Daily Duranie isn’t a viable source of income at this point, but just having a group of people give Amanda and I the chance to present a theory at an academic conference has given me a shot of confidence I needed.  It has also presented a challenge that I am looking forward to meeting head-on.  It is one thing to propose a topic and write an abstract, it is another to create a 15-minute long, engaging presentation. I am excited to begin.

Considering the big picture, everything I’ve experienced and done so far in my life has led me to where I am right now. None of it is bad. I needed the experiences, both good and bad, to be able to go forward from here.

No, I’m not a rock star, talk show host, or music journalist. I’m not a photographer, archivist, music producer, or publicist. I am a passionate researcher, blogger, and fan. The small amount of personal satisfaction I’m feeling happens because I love what I do so much that I’m just not willing to fail. Finally, at the age of (nearly) 47, I may have figured out what people have been telling me to do for years. “Do you what you love and are passionate about doing. Do something that you are not afraid to sleep in your car in order to be able to keep doing.”

At one point a long time ago, I put “find a career” on one of my wish lists. If I remember right, it was just after or just before I graduated from college. I had no idea what I wanted out of life. Nothing excited me. Nothing interested me. I just felt like I had to get a job and figure it out. I did, and I wasn’t very good at the things I tried. They were boring, and the people I worked for weren’t very smart (to be brutally honest).  I quit some of them, and was—yes, fired—from a lot of others. Each year, on the copy of my wish list that I keep for myself, the words “a career” have been on it.  While silly, it serves as a reminder to me to keep looking. At some points in my life, it has been a “want”, particularly while I’ve had children at home.  At others, it has been a “need”, like now. Personally fulfillment from something outside of my duties at home is something I crave.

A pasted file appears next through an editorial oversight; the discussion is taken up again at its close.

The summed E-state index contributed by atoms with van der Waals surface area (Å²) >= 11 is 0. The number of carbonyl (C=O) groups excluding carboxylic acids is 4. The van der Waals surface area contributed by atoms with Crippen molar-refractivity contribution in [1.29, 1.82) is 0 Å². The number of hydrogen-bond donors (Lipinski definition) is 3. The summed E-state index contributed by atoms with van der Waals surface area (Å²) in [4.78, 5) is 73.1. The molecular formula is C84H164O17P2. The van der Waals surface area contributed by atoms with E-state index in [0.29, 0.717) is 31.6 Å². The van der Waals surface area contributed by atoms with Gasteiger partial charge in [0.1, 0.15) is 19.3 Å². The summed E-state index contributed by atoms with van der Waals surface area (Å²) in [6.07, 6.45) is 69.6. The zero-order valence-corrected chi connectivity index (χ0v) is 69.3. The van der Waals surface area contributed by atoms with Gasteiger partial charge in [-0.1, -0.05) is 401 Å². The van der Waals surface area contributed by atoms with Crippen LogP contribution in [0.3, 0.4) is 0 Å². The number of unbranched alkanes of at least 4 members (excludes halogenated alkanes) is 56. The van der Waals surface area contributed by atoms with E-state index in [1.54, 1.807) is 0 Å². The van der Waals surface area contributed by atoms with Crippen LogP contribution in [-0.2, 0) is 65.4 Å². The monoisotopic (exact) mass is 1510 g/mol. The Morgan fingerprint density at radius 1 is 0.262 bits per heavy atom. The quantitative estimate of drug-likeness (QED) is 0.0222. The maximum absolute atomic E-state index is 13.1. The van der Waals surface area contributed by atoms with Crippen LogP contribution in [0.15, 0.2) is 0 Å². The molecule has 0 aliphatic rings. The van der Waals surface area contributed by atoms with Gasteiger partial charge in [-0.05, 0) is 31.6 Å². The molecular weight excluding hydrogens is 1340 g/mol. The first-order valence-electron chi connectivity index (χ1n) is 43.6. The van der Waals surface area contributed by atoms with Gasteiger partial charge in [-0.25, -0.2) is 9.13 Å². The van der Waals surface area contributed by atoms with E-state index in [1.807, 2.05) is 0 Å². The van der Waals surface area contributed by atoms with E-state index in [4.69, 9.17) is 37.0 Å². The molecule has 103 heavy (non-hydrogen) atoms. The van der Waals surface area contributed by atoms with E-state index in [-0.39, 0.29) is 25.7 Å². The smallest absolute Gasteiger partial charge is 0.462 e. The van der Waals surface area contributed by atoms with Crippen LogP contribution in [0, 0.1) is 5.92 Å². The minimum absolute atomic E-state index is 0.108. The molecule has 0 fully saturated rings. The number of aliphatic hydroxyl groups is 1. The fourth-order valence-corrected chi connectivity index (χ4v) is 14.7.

Researching and writing on fandom niggled at something deep within me. I couldn’t name it or explain what was driving me, but I read everything in sight. Boxes were constantly arriving here from Amazon. My husband started asking if I was assembling some sort of  library.  Fandom enthralled me. Reading and theorizing about why I was so besotted with this one silly band from the UK sparked an interest I didn’t even know I had.  At the beginning, I nibbled on theories explaining why my heart went “ZING!” every time I thought I heard chords from “Hungry Like the Wolf” in public. Now, I devour theories deciphering why we—yes you, dear reader—and I, interact the way we do.  The more I learn, the more I realize there’s so much I don’t yet know.  I love it.

Today as I comprised my wish list for the upcoming holidays, I smiled as I erased one wish off of my list. To most people, an unprofitable blog and one speaking engagement does not equate to a career. That’s fair. I’m getting there, though, and failure is not an option.